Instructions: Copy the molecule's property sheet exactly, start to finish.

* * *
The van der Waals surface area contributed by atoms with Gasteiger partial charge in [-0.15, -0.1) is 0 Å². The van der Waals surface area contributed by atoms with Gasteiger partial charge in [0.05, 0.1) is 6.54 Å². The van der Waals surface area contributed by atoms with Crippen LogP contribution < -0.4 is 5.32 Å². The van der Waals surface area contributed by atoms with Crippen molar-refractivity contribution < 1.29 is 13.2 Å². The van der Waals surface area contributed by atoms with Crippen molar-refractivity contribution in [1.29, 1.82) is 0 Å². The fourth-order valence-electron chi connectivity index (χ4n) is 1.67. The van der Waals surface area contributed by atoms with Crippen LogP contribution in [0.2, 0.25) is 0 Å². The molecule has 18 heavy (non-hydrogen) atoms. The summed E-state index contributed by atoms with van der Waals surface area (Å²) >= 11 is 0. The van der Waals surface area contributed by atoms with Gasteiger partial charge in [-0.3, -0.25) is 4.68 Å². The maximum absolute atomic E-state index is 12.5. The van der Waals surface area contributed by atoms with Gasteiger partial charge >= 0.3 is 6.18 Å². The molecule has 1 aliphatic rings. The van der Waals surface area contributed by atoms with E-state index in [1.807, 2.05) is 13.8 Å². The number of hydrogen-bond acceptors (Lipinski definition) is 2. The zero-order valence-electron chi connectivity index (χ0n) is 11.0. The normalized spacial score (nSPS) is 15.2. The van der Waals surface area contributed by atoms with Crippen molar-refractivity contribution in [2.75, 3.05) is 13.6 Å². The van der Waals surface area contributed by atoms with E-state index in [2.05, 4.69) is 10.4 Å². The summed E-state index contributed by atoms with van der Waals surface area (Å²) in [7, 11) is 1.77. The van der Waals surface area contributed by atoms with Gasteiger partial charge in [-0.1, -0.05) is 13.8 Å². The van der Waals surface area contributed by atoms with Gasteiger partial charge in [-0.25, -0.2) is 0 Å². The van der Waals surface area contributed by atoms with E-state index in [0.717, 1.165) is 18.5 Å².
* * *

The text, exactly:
The van der Waals surface area contributed by atoms with Gasteiger partial charge in [-0.15, -0.1) is 0 Å². The van der Waals surface area contributed by atoms with Gasteiger partial charge in [0.05, 0.1) is 6.54 Å². The van der Waals surface area contributed by atoms with Crippen LogP contribution < -0.4 is 5.32 Å². The van der Waals surface area contributed by atoms with Crippen molar-refractivity contribution < 1.29 is 13.2 Å². The van der Waals surface area contributed by atoms with Crippen molar-refractivity contribution in [1.29, 1.82) is 0 Å². The fourth-order valence-electron chi connectivity index (χ4n) is 1.67. The van der Waals surface area contributed by atoms with Crippen LogP contribution in [0.2, 0.25) is 0 Å². The molecule has 18 heavy (non-hydrogen) atoms. The summed E-state index contributed by atoms with van der Waals surface area (Å²) >= 11 is 0. The van der Waals surface area contributed by atoms with Gasteiger partial charge in [-0.3, -0.25) is 4.68 Å². The maximum absolute atomic E-state index is 12.5. The van der Waals surface area contributed by atoms with Gasteiger partial charge >= 0.3 is 6.18 Å². The molecule has 1 aliphatic rings. The van der Waals surface area contributed by atoms with E-state index in [1.807, 2.05) is 13.8 Å². The number of hydrogen-bond acceptors (Lipinski definition) is 2. The zero-order valence-electron chi connectivity index (χ0n) is 11.0. The normalized spacial score (nSPS) is 15.2. The van der Waals surface area contributed by atoms with Crippen molar-refractivity contribution in [2.75, 3.05) is 13.6 Å². The van der Waals surface area contributed by atoms with E-state index in [2.05, 4.69) is 10.4 Å². The summed E-state index contributed by atoms with van der Waals surface area (Å²) in [7, 11) is 1.77. The van der Waals surface area contributed by atoms with Gasteiger partial charge in [-0.1, -0.05) is 13.8 Å². The van der Waals surface area contributed by atoms with Gasteiger partial charge in [-0.25, -0.2) is 0 Å². The van der Waals surface area contributed by atoms with E-state index in [0.717, 1.165) is 18.5 Å².